By Chaz Lipp

One of the darlings of Sundance 2013 and a critic’s favorite, The Spectacular Now is about two high school seniors in love. Sutter Keely (Miles Teller) is a functioning alcoholic who’s never without his booze-spiked Thirst Master cup. After a nasty breakup with the popular Cassidy (Brie Larson), Sutter gets to know wallflower Amiee Finecky (Shailene Woodley). Though he feigns casualness, Aimee and Sutter develop a tight, alcohol-fueled bond. These characters deserve equal time, but Aimee is shafted. This is Sutter’s show, to the film’s detriment.

Scott Neustadter and Michael H. Weber adapted their screenplay from the novel of the same name by Tim Tharp. Director James Ponsoldt handles the material with great sensitivity and gentle humor. The first half builds Sutter and Aimee’s relationship tentatively. Never involved with a guy before, she doesn’t party (or drink) when she first finds Sutter passed out on a random lawn. He’s always been the life of the party, living in the “now” and generally avoiding responsibility. His alcoholism isn’t dealt with head on, with his mom (Jennifer Jason Leigh), sister (Mary Elizabeth Winstead), and friends turning a blind eye toward his problem.

Amiee is actually the more interesting character. She isn’t so much in love with Sutter, who hardly seems her type, as she is with the very notion of being in love. As she attempts to mold herself to fit his style (embracing his ever-so-romantic gift of a flask), she loses something of herself. Her love of manga, for instance, quickly disappears (even after Sutter makes a passing attempt to embrace the medium). It’s a film written and directed by men that doesn’t seem to realize how much it caters to a male audience. As bookworm Aimee makes college plans, trying to involve Sutter (who may not even graduate), Ponsoldt and company take several easy ways out. As it becomes increasingly conventional, The Spectacular Now gradually turns into The Predictable Now.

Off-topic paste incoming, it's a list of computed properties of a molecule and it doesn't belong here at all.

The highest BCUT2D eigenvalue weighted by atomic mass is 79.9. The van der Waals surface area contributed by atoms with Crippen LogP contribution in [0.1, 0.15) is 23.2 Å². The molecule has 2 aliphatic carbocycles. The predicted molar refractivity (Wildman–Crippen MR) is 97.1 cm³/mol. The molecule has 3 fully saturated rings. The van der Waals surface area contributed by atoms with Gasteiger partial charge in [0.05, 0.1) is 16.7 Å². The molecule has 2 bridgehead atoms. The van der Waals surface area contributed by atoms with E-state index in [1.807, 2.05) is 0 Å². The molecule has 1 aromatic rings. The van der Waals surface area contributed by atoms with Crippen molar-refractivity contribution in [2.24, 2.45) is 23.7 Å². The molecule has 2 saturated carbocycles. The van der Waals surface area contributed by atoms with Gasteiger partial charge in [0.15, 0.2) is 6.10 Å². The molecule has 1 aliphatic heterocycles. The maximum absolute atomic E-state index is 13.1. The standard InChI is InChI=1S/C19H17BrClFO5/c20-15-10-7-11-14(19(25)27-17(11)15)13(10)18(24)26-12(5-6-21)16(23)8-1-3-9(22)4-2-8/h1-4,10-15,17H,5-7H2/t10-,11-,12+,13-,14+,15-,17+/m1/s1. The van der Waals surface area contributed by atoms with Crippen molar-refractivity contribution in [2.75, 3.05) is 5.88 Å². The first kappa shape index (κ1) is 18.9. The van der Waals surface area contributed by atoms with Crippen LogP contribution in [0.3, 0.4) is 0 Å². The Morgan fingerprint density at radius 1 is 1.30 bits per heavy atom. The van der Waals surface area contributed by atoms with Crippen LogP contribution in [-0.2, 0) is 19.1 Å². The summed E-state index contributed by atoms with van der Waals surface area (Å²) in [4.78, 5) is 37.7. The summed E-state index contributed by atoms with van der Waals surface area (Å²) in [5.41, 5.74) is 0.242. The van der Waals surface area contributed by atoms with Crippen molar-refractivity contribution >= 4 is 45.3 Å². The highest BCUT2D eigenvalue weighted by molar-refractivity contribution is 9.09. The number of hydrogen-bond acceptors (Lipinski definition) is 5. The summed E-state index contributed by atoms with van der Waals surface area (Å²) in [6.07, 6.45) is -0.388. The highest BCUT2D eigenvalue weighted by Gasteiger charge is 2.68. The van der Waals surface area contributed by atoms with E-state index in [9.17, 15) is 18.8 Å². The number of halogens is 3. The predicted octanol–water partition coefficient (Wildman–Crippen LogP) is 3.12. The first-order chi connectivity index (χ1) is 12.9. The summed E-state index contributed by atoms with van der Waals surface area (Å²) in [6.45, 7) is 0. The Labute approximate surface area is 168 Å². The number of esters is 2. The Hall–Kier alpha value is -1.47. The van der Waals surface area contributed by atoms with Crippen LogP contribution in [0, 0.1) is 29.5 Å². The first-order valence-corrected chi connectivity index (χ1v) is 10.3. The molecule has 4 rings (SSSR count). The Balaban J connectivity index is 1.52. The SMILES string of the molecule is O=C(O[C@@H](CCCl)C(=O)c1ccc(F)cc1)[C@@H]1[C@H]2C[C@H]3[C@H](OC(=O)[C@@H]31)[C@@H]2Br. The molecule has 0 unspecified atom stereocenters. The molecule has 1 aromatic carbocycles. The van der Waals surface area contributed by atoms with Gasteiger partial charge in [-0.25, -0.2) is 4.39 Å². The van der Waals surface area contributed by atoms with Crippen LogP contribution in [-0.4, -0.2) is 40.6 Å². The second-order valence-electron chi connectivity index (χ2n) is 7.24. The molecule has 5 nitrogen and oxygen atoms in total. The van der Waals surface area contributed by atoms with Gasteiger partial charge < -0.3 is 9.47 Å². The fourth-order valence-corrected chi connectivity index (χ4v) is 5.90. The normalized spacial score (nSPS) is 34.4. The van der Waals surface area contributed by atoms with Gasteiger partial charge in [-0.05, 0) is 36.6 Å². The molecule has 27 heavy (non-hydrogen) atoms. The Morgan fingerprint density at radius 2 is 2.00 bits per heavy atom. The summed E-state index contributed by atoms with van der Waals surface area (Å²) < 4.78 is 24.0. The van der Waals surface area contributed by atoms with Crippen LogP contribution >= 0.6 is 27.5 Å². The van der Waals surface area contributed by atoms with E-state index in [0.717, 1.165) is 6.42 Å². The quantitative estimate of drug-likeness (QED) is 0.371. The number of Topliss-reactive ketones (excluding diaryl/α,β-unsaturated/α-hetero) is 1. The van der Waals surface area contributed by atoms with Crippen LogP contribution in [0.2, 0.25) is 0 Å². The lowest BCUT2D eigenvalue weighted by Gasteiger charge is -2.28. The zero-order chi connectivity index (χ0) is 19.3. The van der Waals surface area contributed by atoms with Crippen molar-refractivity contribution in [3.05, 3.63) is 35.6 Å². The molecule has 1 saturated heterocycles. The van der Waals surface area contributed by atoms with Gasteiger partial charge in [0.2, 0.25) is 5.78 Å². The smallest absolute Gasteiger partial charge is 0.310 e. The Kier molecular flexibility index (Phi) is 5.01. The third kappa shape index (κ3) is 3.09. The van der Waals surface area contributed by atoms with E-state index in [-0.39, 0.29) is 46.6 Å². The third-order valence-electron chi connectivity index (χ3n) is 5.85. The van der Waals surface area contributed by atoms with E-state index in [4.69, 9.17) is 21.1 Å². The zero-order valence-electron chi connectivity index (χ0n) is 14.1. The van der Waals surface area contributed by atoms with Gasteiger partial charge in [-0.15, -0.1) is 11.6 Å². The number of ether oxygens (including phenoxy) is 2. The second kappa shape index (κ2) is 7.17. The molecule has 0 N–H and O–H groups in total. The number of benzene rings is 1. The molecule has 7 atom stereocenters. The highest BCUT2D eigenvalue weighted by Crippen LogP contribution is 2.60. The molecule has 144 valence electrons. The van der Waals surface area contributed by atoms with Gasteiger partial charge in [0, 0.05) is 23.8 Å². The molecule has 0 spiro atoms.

The lead performances just about save it, especially the excellent Shailene Woodley. After turning heads with her deservedly lauded supporting turn as George Clooney’s rebellious daughter in The Descendants, she manages to take Aimee much further than the screenplay ever tries to. She makes Aimee’s somewhat inexplicable infatuation with Sutter entirely believable. As Sutter, Miles Teller (perhaps best known as Willard in 2011’s underrated Footloose remake) achieves the impressive feat of making an outwardly unlikeable character seem endearing. He digs beneath the surface of Sutter’s forced, artificial, “it’s all good” persona to find the soul of a young man raised without a strong father figure.

Don’t get me wrong, The Spectacular Now is worth seeking out despite its near-fatal flaw of brushing Aimee to the side. See it for the performances of its two rising young stars.

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